Prince Harvey needed to make an album. So after his computer crashed, he spent four months in an Apple store singing the entire thing into a display computer.
Standing in the middle of the Upper West Side’s Apple Store in Manhattan, 25-year-old artist and rapper Prince Harvey seemed at home, almost like he knew what was going to happen next.
“As soon as I jump on the table, they’re going to kick us out. So just keep taking pictures,” Prince says, as he puts on a bright silver, ankle-length trench coat and hops on the wooden display top closest to the entrance.
It only takes 10 seconds before he’s proven right. An employee shuffles over to us without missing a beat.
“All right, I told you already, chief: no pictures,” the employee says.
Harvey, now standing on Broadway after being asked to once again leave an Apple Store, pauses to consider his next move.
“I would take you to the SoHo store,” he says with a smile, “but security knows me there.”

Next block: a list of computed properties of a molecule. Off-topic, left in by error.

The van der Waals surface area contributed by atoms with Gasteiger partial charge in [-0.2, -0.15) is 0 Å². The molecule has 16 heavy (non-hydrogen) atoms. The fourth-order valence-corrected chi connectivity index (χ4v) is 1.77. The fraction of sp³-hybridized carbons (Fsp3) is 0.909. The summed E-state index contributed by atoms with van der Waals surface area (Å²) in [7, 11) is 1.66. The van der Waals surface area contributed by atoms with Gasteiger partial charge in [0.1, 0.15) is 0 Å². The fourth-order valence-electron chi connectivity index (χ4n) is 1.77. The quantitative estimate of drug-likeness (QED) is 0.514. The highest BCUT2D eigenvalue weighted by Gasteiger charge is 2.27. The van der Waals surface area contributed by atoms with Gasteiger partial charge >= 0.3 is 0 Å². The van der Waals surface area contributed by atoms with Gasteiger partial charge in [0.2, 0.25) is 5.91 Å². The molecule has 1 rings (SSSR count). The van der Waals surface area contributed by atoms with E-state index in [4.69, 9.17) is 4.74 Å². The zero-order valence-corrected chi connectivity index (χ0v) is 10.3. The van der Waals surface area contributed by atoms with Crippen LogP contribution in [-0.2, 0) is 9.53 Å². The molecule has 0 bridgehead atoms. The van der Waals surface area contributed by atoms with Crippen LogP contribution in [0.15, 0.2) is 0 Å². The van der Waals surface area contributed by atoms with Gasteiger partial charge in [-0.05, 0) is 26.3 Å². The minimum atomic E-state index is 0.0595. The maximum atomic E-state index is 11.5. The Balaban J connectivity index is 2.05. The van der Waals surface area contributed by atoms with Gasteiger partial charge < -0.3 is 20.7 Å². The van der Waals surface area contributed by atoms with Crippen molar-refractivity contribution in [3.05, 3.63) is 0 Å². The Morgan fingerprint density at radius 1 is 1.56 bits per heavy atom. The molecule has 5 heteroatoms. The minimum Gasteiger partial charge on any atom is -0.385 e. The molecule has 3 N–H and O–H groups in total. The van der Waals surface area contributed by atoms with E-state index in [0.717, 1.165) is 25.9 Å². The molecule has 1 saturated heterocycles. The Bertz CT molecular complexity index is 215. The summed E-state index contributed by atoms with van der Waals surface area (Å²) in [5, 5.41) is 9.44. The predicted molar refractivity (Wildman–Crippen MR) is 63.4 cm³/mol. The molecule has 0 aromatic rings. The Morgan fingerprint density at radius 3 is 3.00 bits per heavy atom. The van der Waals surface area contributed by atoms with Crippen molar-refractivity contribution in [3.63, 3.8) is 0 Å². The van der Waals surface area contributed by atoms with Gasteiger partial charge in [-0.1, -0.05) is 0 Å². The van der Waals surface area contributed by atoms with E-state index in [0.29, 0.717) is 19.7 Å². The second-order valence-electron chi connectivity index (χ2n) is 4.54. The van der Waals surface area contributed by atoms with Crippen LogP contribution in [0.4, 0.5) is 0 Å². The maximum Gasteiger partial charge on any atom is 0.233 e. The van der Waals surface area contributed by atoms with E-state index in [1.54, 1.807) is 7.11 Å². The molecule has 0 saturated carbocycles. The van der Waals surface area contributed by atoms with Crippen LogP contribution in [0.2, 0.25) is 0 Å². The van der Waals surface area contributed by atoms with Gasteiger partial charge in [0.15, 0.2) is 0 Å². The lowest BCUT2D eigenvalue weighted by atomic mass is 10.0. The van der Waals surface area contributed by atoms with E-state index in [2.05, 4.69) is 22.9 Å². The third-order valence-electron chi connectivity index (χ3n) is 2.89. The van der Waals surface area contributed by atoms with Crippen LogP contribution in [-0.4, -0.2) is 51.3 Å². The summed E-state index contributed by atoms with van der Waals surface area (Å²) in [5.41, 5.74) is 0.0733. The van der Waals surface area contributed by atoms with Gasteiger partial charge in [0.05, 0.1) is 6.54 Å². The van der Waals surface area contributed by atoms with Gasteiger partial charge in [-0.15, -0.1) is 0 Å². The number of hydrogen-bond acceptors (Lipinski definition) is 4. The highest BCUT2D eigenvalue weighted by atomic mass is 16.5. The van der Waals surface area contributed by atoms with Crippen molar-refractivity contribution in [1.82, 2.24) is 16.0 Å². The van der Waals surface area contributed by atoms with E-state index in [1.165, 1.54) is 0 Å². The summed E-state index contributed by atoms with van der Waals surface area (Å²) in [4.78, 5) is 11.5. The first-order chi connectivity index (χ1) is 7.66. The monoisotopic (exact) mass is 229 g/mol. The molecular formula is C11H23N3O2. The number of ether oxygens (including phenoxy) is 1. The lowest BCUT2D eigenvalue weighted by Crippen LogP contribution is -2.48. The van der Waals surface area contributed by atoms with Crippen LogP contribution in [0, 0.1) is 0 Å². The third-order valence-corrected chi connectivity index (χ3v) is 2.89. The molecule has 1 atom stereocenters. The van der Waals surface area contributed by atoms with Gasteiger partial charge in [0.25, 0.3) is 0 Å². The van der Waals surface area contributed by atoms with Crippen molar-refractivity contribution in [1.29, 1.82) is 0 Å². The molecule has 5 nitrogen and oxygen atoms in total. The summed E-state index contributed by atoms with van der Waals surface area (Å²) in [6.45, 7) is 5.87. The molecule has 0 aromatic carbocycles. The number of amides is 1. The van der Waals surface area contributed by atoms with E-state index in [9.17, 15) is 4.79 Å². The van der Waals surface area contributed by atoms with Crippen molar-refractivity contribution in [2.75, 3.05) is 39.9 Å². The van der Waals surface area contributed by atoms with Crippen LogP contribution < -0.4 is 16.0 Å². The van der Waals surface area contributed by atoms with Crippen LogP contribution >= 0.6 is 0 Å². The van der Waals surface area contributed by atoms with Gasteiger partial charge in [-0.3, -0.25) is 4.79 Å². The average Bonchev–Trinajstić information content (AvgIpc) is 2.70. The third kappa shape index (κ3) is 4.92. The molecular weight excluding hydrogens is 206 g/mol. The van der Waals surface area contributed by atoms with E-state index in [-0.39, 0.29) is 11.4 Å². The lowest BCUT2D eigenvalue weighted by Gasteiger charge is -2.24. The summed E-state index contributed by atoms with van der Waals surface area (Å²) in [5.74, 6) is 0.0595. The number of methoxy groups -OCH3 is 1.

Familiarity is an understatement. After a second computer failure left him without a means to record his album and no money to buy a replacement, Prince finished recording the vocals and backing instrumental tracks for his new album entirely in that one Apple Store.
Prince Harvey sang, hummed, and rapped into a display computer at the SoHo Apple Store every weekday for four consecutive months.
The album, after all, is called PHATASS—an acronym for Prince Harvey At The Apple Store: SoHo.